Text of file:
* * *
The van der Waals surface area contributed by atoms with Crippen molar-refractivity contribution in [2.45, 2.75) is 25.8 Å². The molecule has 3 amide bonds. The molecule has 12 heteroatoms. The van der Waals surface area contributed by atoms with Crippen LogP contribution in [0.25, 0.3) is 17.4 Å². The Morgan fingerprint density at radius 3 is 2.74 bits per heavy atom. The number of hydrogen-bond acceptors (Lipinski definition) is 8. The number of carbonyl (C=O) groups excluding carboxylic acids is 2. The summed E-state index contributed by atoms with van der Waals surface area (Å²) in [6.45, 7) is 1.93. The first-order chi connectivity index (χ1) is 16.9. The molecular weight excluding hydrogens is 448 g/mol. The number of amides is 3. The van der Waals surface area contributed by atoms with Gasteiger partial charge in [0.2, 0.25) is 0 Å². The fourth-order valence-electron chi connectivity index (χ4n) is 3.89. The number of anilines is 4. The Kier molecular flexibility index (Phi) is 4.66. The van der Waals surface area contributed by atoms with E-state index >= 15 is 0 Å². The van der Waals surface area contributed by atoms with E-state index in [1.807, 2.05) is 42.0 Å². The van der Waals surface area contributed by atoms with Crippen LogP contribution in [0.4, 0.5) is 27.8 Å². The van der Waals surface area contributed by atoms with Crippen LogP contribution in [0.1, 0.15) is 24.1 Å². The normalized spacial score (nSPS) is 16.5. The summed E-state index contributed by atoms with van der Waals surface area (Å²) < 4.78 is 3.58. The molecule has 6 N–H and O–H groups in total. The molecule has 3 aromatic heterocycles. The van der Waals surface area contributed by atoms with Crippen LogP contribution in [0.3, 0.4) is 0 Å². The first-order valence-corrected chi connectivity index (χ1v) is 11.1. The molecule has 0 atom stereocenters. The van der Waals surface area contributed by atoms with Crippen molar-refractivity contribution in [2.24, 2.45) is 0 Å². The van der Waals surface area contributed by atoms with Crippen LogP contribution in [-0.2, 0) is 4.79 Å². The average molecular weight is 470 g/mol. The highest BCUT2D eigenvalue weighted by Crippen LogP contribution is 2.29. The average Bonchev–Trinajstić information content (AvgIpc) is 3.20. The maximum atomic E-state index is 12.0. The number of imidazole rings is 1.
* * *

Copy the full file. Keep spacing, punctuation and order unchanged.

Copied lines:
The van der Waals surface area contributed by atoms with Crippen molar-refractivity contribution in [2.45, 2.75) is 25.8 Å². The molecule has 3 amide bonds. The molecule has 12 heteroatoms. The van der Waals surface area contributed by atoms with Crippen LogP contribution in [0.25, 0.3) is 17.4 Å². The Morgan fingerprint density at radius 3 is 2.74 bits per heavy atom. The number of hydrogen-bond acceptors (Lipinski definition) is 8. The number of carbonyl (C=O) groups excluding carboxylic acids is 2. The summed E-state index contributed by atoms with van der Waals surface area (Å²) in [6.45, 7) is 1.93. The first-order chi connectivity index (χ1) is 16.9. The molecular weight excluding hydrogens is 448 g/mol. The number of amides is 3. The van der Waals surface area contributed by atoms with Gasteiger partial charge in [0.2, 0.25) is 0 Å². The fourth-order valence-electron chi connectivity index (χ4n) is 3.89. The number of anilines is 4. The Kier molecular flexibility index (Phi) is 4.66. The van der Waals surface area contributed by atoms with E-state index >= 15 is 0 Å². The van der Waals surface area contributed by atoms with E-state index in [1.807, 2.05) is 42.0 Å². The van der Waals surface area contributed by atoms with Crippen LogP contribution in [0.4, 0.5) is 27.8 Å². The van der Waals surface area contributed by atoms with Crippen LogP contribution in [0.1, 0.15) is 24.1 Å². The normalized spacial score (nSPS) is 16.5. The summed E-state index contributed by atoms with van der Waals surface area (Å²) < 4.78 is 3.58. The molecule has 6 N–H and O–H groups in total. The molecule has 3 aromatic heterocycles. The van der Waals surface area contributed by atoms with Crippen LogP contribution in [0.3, 0.4) is 0 Å². The first-order valence-corrected chi connectivity index (χ1v) is 11.1. The molecule has 0 atom stereocenters. The van der Waals surface area contributed by atoms with Crippen molar-refractivity contribution in [2.24, 2.45) is 0 Å². The van der Waals surface area contributed by atoms with Crippen LogP contribution in [-0.2, 0) is 4.79 Å². The average molecular weight is 470 g/mol. The highest BCUT2D eigenvalue weighted by Crippen LogP contribution is 2.29. The average Bonchev–Trinajstić information content (AvgIpc) is 3.20. The maximum atomic E-state index is 12.0. The number of imidazole rings is 1.